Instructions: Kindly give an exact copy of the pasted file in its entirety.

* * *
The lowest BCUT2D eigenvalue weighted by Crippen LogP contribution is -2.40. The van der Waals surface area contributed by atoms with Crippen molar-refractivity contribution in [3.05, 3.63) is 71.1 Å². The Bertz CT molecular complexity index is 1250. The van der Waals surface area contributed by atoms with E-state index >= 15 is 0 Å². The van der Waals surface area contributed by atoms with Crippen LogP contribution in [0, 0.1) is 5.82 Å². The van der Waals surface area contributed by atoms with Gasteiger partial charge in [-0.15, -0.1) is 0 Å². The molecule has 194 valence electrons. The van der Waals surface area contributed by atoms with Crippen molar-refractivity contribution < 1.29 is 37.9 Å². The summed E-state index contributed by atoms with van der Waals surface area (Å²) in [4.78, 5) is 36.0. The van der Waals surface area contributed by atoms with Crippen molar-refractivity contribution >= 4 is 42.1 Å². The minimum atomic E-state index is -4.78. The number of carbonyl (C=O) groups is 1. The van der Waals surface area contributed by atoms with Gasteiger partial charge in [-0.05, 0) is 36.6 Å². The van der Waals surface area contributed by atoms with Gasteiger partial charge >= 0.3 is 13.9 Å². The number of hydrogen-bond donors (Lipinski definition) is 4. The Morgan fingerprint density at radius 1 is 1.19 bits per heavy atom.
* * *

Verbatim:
The lowest BCUT2D eigenvalue weighted by Crippen LogP contribution is -2.40. The van der Waals surface area contributed by atoms with Crippen molar-refractivity contribution in [3.05, 3.63) is 71.1 Å². The Bertz CT molecular complexity index is 1250. The van der Waals surface area contributed by atoms with E-state index >= 15 is 0 Å². The van der Waals surface area contributed by atoms with Crippen LogP contribution in [0, 0.1) is 5.82 Å². The van der Waals surface area contributed by atoms with Gasteiger partial charge in [-0.15, -0.1) is 0 Å². The molecule has 194 valence electrons. The van der Waals surface area contributed by atoms with Crippen molar-refractivity contribution < 1.29 is 37.9 Å². The summed E-state index contributed by atoms with van der Waals surface area (Å²) in [4.78, 5) is 36.0. The van der Waals surface area contributed by atoms with Crippen molar-refractivity contribution >= 4 is 42.1 Å². The minimum atomic E-state index is -4.78. The number of carbonyl (C=O) groups is 1. The van der Waals surface area contributed by atoms with Gasteiger partial charge in [-0.05, 0) is 36.6 Å². The van der Waals surface area contributed by atoms with Gasteiger partial charge >= 0.3 is 13.9 Å². The number of hydrogen-bond donors (Lipinski definition) is 4. The Morgan fingerprint density at radius 1 is 1.19 bits per heavy atom.